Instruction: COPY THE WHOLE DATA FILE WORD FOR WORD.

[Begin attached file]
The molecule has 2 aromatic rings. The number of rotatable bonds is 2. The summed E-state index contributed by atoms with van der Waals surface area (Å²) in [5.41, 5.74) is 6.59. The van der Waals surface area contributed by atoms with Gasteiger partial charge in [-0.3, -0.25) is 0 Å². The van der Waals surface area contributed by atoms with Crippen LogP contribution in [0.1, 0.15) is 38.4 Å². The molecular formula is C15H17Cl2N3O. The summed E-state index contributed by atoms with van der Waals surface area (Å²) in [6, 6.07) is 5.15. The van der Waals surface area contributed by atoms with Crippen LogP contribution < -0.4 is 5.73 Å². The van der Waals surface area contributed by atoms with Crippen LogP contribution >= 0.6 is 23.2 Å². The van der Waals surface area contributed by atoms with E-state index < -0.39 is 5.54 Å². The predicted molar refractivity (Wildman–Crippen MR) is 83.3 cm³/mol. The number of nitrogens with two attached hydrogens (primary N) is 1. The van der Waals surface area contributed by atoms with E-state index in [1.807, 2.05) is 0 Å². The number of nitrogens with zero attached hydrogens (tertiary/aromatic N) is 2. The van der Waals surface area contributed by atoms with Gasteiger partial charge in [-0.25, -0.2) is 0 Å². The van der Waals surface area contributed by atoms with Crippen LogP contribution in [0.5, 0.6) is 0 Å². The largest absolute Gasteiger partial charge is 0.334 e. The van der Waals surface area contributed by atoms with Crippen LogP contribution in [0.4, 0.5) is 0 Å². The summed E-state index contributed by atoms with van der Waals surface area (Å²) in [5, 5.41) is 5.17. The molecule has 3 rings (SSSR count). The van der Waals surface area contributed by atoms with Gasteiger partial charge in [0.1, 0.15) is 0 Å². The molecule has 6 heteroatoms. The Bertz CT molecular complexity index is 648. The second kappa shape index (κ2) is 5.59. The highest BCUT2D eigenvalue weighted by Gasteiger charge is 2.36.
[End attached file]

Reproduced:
The molecule has 2 aromatic rings. The number of rotatable bonds is 2. The summed E-state index contributed by atoms with van der Waals surface area (Å²) in [5.41, 5.74) is 6.59. The van der Waals surface area contributed by atoms with Gasteiger partial charge in [-0.3, -0.25) is 0 Å². The van der Waals surface area contributed by atoms with Crippen LogP contribution in [0.1, 0.15) is 38.4 Å². The molecular formula is C15H17Cl2N3O. The summed E-state index contributed by atoms with van der Waals surface area (Å²) in [6, 6.07) is 5.15. The van der Waals surface area contributed by atoms with Crippen LogP contribution < -0.4 is 5.73 Å². The van der Waals surface area contributed by atoms with Crippen LogP contribution >= 0.6 is 23.2 Å². The van der Waals surface area contributed by atoms with E-state index < -0.39 is 5.54 Å². The predicted molar refractivity (Wildman–Crippen MR) is 83.3 cm³/mol. The number of nitrogens with two attached hydrogens (primary N) is 1. The van der Waals surface area contributed by atoms with E-state index in [1.807, 2.05) is 0 Å². The number of nitrogens with zero attached hydrogens (tertiary/aromatic N) is 2. The van der Waals surface area contributed by atoms with Gasteiger partial charge in [-0.25, -0.2) is 0 Å². The van der Waals surface area contributed by atoms with Crippen LogP contribution in [0.5, 0.6) is 0 Å². The largest absolute Gasteiger partial charge is 0.334 e. The van der Waals surface area contributed by atoms with Crippen LogP contribution in [0.4, 0.5) is 0 Å². The summed E-state index contributed by atoms with van der Waals surface area (Å²) in [5, 5.41) is 5.17. The molecule has 3 rings (SSSR count). The van der Waals surface area contributed by atoms with Gasteiger partial charge in [0.1, 0.15) is 0 Å². The molecule has 6 heteroatoms. The Bertz CT molecular complexity index is 648. The second kappa shape index (κ2) is 5.59. The highest BCUT2D eigenvalue weighted by Gasteiger charge is 2.36.